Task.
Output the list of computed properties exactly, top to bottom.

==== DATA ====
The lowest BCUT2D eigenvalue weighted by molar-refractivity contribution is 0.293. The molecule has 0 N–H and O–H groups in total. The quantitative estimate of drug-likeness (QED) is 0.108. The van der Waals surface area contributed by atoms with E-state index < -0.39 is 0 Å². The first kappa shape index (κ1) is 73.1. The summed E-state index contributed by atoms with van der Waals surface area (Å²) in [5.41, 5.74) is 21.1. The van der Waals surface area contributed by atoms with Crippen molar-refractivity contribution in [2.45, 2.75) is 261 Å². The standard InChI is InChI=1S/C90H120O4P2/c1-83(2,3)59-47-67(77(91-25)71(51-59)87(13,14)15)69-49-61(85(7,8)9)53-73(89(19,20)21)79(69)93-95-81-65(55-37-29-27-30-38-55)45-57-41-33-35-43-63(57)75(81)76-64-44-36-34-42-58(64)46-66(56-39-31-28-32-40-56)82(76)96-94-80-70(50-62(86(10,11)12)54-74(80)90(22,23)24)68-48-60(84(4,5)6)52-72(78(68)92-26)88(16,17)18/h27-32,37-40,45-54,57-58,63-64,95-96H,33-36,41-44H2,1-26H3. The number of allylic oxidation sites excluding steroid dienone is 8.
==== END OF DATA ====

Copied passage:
The lowest BCUT2D eigenvalue weighted by molar-refractivity contribution is 0.293. The molecule has 0 N–H and O–H groups in total. The quantitative estimate of drug-likeness (QED) is 0.108. The van der Waals surface area contributed by atoms with E-state index < -0.39 is 0 Å². The first kappa shape index (κ1) is 73.1. The summed E-state index contributed by atoms with van der Waals surface area (Å²) in [5.41, 5.74) is 21.1. The van der Waals surface area contributed by atoms with Crippen molar-refractivity contribution in [2.45, 2.75) is 261 Å². The standard InChI is InChI=1S/C90H120O4P2/c1-83(2,3)59-47-67(77(91-25)71(51-59)87(13,14)15)69-49-61(85(7,8)9)53-73(89(19,20)21)79(69)93-95-81-65(55-37-29-27-30-38-55)45-57-41-33-35-43-63(57)75(81)76-64-44-36-34-42-58(64)46-66(56-39-31-28-32-40-56)82(76)96-94-80-70(50-62(86(10,11)12)54-74(80)90(22,23)24)68-48-60(84(4,5)6)52-72(78(68)92-26)88(16,17)18/h27-32,37-40,45-54,57-58,63-64,95-96H,33-36,41-44H2,1-26H3. The number of allylic oxidation sites excluding steroid dienone is 8.